Fr Bernard Vaughan S.J. con Life Lessons of Blessed (Saint) Joan of Arc (English Edition)CHAPTER I 9
HER CHILDHOOD AND CALL TO ARMS
The foolish things of the world hath God chosen, that He may confound the wise and the weak things of the world hath God chosen, that He may confound the strong.”—
I Cor. i, 27-29.
CHAPTER II 22
HER RELIEF OF ORLEANS AND CROWNING OF THE KING
She kept him safe from his enemies, and she defended him from seducers. . . . She forsook not the just when he was sold, but delivered him from sinners ; she went down with him into the pit; and in bands she left him not, till she brought him the sceptre of the kingdom, and power against those that oppressed him.”—Wisdom x, 12-14.
CHAPTER III 38
HER CAPTURE AND INIQUITOUS CONDEMNATION
“In Thy sight are all they that afflict me: my heart bath expected reproach and misery. And I looked for one that would grieve together with me, but there was none; and for one that would comfort me, and I found none.”—Ps. lxviii, 21-22.
CHAPTER IV 54
HER DEATH AT THE STAKE AND HER TRIUMPH
Behold I am in your hands - do with me what is good and right in your eyes. But know ye, and understand, that if you put me to death, you will shed innocent blood against your own selves, and against this city, and the inhabitants thereof. For in truth the Lord sent me to you, to speak all these words in your hearing.” —,Jer. xxvi, 14-15.
CHAPTER V 70
HER REHABILITATION AND WORLD-WIDE
“I beseech those that shall read this book, that they be not shocked at these calamities, but that they consider the things that happened, not as being for the destruction, but for the correction of our nation . . . for though He chastise His people with adversity, He forsaketh them not.”—II Mac. vi.
THE arrangements of Divine Providence are inexhaustible. We live in an age when the energies of women are of necessity taking new directions. The old home life is impossible or insufficient for many of them, and they have to go forth abroad to live often solitary lives, to work out a career unaided, and to enter upon pursuits which until recent times were confined to the stronger sex.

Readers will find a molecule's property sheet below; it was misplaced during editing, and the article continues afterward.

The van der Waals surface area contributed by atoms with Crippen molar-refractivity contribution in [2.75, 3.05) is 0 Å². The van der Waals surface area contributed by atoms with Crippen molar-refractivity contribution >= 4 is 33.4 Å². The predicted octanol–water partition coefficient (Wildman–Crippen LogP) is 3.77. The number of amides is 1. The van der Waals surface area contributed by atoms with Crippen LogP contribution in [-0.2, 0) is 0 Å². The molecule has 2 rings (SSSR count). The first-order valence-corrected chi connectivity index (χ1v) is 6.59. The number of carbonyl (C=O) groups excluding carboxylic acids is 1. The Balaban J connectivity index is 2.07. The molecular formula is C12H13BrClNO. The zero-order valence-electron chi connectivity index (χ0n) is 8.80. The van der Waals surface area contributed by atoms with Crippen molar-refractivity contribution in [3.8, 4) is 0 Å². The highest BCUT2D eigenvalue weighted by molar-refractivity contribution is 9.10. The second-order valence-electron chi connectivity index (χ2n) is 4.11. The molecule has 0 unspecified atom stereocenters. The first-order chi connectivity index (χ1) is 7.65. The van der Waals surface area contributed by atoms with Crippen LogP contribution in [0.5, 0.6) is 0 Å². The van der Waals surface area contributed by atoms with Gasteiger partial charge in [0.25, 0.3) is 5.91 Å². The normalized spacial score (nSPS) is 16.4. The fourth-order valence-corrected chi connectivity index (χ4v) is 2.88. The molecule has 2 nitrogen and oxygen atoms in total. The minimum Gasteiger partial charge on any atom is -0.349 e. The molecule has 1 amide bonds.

It is useless to ignore this tendency. It arises from causes, which cannot be controlled. But while this transformation and development of womanly activity goes on, it is all-important that the sacred characteristics which give to womanhood its power and its charm should not be overshadowed by the stress and toil which accompany the new conditions in which it is now placed.
And in this moment the Church of God sets up before our gaze the beautiful figure of Blessed Joan the Maid, called by God from home and given a work in which many brave men had failed. She did her work, she went in and out in camp and city, but she still remained the gentle, simple maiden.
May her story, told so eloquently by the writer of the following pages, teach our Catholic maidens, and women of every degree, how to do whatever God puts into their hands to do, and yet keep untouched and bright all the glory of their womanhood.
Archbishop of Westminster.